Books about books are my absolute favorite. I love them all and if this batch of new books hitting store shelves this September are any clue, it’s going to be a great fall season. Anyway, I figure, if you’ve happened to land on this blog, these may be books you’d want on your radar as well.
Here are three that I am looking forward to reading. They all come out in September 2018:
I’d Rather Be Reading: The Delights and Dilemmas of the Reading Life by Ann Bogel. This is one I’ve pre-ordered. It officially releases September 4, 2018 in hardcover. I’ve not read Bogel’s other book, but I do keep up with her popular bookish podcast What Should I Read Next. She is a huge lover of books and seems to be an even bigger fan of readers, so I think this short collection centered on “the reading life” will be very interesting.
The Lost Art of Reading: Books and Resistance in a Troubled Time by David Ulin. I LOVE the idea of “reading as a political act”. I honestly believe that if everyone would just sit down, slow down and read more books, the world would be a much better place. I’m anxious to see what Ulin has to say on the matter. This one came out back in 2010, but this new 2018 hardcover edition (releasing September 4, 2018), being published by the cool folks at Sasquatch Books, has a little extra added in reframing the book in light of the current condition of things.
Bibliophile: An Illustrated Miscellany by Jane Mount. There are a gazillion miscellany books out there about books, reading and the like. But Mount’s new hardcover book will certainly earn a place on the bookshelf due to her unique book-loving artwork. Back in 2012, she did a book with Thessaly La Force titled My Ideal Bookshelf and it remains a fun one to pull down to flip through. It’s a big hit with visitors at the house too.
Erik Larson has signed the papers and will publish his 6th book in 2019. This time he’s diving deep into Sir Winston Churchill’s first year as Prime Minister. The working title is The Splendid and the Vile.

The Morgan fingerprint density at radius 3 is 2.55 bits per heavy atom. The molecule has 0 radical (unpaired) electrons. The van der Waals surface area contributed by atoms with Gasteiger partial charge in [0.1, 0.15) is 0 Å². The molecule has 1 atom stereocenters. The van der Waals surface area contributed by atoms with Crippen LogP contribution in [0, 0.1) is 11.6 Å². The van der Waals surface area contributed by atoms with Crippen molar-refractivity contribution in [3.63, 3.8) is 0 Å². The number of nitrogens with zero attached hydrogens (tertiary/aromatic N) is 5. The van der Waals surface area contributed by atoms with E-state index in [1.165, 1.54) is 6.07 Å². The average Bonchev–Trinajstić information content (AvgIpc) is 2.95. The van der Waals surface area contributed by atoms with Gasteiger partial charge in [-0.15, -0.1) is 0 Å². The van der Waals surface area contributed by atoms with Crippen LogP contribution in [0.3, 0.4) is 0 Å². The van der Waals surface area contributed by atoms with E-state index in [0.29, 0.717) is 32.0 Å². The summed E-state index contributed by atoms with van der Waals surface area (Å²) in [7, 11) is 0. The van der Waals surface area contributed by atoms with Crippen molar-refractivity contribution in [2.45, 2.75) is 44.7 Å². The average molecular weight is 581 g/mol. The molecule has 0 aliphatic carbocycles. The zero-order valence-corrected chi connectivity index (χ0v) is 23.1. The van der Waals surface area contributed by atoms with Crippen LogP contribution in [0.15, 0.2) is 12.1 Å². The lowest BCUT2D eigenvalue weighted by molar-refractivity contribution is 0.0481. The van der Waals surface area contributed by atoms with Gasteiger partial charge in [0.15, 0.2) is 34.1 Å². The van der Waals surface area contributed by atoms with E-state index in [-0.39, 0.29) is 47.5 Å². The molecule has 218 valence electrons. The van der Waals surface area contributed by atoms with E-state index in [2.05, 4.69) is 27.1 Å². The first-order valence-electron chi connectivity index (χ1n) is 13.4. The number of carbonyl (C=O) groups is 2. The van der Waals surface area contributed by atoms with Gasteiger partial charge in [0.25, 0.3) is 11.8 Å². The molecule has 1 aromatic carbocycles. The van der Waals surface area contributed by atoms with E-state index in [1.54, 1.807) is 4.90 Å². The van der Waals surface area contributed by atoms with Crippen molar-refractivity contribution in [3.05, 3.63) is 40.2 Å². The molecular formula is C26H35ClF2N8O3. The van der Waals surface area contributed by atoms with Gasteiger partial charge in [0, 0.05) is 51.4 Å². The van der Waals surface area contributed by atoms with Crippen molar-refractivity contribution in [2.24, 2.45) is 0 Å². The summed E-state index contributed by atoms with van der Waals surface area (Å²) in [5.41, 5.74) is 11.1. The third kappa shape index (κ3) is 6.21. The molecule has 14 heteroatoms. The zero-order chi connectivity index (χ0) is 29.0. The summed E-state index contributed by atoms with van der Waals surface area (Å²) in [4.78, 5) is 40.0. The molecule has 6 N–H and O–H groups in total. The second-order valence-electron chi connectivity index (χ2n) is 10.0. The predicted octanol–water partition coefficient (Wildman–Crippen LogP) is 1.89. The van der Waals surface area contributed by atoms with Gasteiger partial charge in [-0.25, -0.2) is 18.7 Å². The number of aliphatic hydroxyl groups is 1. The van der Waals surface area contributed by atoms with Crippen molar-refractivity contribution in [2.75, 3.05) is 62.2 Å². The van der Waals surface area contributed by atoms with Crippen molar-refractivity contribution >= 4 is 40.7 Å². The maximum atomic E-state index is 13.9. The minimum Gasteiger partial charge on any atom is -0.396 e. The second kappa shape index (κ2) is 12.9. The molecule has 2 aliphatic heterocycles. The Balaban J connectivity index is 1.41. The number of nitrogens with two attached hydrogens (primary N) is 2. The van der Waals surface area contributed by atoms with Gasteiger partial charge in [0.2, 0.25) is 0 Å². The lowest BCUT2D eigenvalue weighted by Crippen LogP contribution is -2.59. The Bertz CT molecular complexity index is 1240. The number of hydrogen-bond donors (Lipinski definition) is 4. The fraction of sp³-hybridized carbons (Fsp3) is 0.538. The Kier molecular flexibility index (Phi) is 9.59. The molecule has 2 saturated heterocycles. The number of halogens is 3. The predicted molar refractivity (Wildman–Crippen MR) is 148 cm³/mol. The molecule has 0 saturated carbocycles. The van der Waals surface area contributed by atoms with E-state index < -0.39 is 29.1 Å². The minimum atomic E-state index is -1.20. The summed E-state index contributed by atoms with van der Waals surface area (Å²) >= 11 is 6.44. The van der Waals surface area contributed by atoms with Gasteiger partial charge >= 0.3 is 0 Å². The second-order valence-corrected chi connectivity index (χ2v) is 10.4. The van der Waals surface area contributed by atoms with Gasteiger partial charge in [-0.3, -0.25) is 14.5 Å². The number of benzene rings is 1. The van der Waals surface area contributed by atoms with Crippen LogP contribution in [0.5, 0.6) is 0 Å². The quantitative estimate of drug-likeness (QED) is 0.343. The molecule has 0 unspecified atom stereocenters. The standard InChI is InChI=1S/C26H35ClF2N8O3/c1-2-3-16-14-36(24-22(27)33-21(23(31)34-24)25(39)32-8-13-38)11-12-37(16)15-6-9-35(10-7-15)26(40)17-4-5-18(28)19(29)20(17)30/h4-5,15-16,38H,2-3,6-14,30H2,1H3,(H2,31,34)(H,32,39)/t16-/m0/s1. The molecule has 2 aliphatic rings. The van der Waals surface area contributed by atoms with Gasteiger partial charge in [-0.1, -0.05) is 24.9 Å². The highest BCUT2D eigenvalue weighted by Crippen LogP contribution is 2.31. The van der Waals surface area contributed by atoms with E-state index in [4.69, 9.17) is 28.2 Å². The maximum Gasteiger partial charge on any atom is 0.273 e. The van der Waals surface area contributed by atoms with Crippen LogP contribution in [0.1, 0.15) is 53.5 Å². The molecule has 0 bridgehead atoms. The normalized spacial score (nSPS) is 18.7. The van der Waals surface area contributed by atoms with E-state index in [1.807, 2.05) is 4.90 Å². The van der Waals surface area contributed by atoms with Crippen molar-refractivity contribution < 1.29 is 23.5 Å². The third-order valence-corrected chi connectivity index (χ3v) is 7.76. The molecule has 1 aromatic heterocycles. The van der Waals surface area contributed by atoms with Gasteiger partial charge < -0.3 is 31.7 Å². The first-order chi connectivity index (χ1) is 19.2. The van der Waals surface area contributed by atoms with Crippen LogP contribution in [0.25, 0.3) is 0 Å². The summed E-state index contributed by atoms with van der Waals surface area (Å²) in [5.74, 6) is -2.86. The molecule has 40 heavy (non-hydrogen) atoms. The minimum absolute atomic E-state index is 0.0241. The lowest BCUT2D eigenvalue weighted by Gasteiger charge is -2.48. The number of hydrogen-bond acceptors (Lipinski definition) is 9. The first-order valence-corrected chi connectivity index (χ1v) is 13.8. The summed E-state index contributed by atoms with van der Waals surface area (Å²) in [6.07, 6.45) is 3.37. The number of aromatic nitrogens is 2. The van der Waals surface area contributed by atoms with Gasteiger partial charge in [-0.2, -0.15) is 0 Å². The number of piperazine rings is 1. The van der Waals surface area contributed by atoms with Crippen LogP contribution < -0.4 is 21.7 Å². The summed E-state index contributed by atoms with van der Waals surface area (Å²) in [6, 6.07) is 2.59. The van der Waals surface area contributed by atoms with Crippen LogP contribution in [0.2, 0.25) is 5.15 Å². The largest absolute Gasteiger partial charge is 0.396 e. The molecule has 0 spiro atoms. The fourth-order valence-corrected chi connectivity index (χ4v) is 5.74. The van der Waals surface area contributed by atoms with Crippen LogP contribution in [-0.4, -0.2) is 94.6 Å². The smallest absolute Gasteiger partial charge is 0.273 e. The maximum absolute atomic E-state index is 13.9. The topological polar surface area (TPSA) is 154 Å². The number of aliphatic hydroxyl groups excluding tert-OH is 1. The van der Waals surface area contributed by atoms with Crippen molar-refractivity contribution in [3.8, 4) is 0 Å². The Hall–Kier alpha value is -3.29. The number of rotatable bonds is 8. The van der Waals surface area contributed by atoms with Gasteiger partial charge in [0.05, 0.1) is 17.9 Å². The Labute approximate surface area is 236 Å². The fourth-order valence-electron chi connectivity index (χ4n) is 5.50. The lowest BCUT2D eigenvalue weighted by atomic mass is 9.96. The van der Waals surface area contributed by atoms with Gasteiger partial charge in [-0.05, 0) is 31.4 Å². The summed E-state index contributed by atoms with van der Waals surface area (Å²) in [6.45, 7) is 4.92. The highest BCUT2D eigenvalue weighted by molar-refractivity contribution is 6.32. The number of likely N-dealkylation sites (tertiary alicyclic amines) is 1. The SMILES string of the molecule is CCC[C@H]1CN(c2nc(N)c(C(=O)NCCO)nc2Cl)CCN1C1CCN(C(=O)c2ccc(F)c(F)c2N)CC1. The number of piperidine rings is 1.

Larson’s unique narrative nonfiction style consistently lands him on bestseller lists as well as at the top of recommended reading lists.
My book group just finished reading In the Garden of Beasts and it was fantastic. Erik Larson has a way of lining up all of the diaries, letters reports, and news of the day in a very conversational way. One that truly paints a picture of how things happened and of the personalities involved.
I hear Dead Wake, about the sinking of the Lusitania, is really good as well. It’s on my list. But now, so is The Splendid and the Vile.
We’re about 10 weeks out from the release of Moonglow, Michael Chabon’s new book. It’ll be his most recent book since Telegraph Avenue four years ago.
I have to admit I am pretty excited about this one. While Telegraph Avenue did not exactly “crank my tractor” many of his others have been fan-freaking-tastic. I still find myself recommending The Yiddish Policeman’s Union as well as craving conversation about The Amazing Adventures of Kavalier & Clay. I also enjoyed The Final Solution and The Mysteries of Pittsburgh.
Moonglow follows the implications of a grandfather’s deathbed confession to his grandson as he recounts family tales and relationships. Many people are expecting to see much of Chabon himself in the novel as Chabon was bedside when his own grandfather passed away in the late 1980’s. We’ll see.
So far all we really know is that it’s 432 pages and jumps around from pre-WW II Jewish slums, to Florida to the birth of the U.S. space program. Though we’ve also gotten a glimpse at some of the text thanks to Chabon sharing on Instagram:
Hopefully it’ll be another good one. Chabon is one of those authors that I always look forward to reading and discussing with others. The book will be in bookstores on November 22, 2016.
There is a new book coming out from the author of The Truth About the Harry Quebert Affair, which was the surprise hit of 2014.
Author Joël Dicker Twittered a teaser seven days ago announcing an the October 1st release of The Book of Baltimore:
And that right there is 100% of what the world knows about Dicker’s next book.
I have recommended The Truth About the Harry Quebert Affair to countless friends and folks online. Yes, it’s 600+ pages, but it’s such a well told story with a long twisting mystery and is dripping with the wonderful world of writers, publishing and books. It was such a fun read.
I think it’s interesting that Joël Dickers’ next book is set in America, again. Dickers is Swiss and not even 30-years-old yet and I thought his next book would be set closer to his European home. But maybe he feels like he’s found another sold thread of a story. We’ll see.
The Book of Baltimore will be Dickers’ third book. His first was titled The Last Days of Our Fathers (according to Google Translate) and was a WWII story. I haven’t seen an American translation if there is one.
As long as he stays close to what he knows and enjoys writing about it’s one I am looking forward to picking up.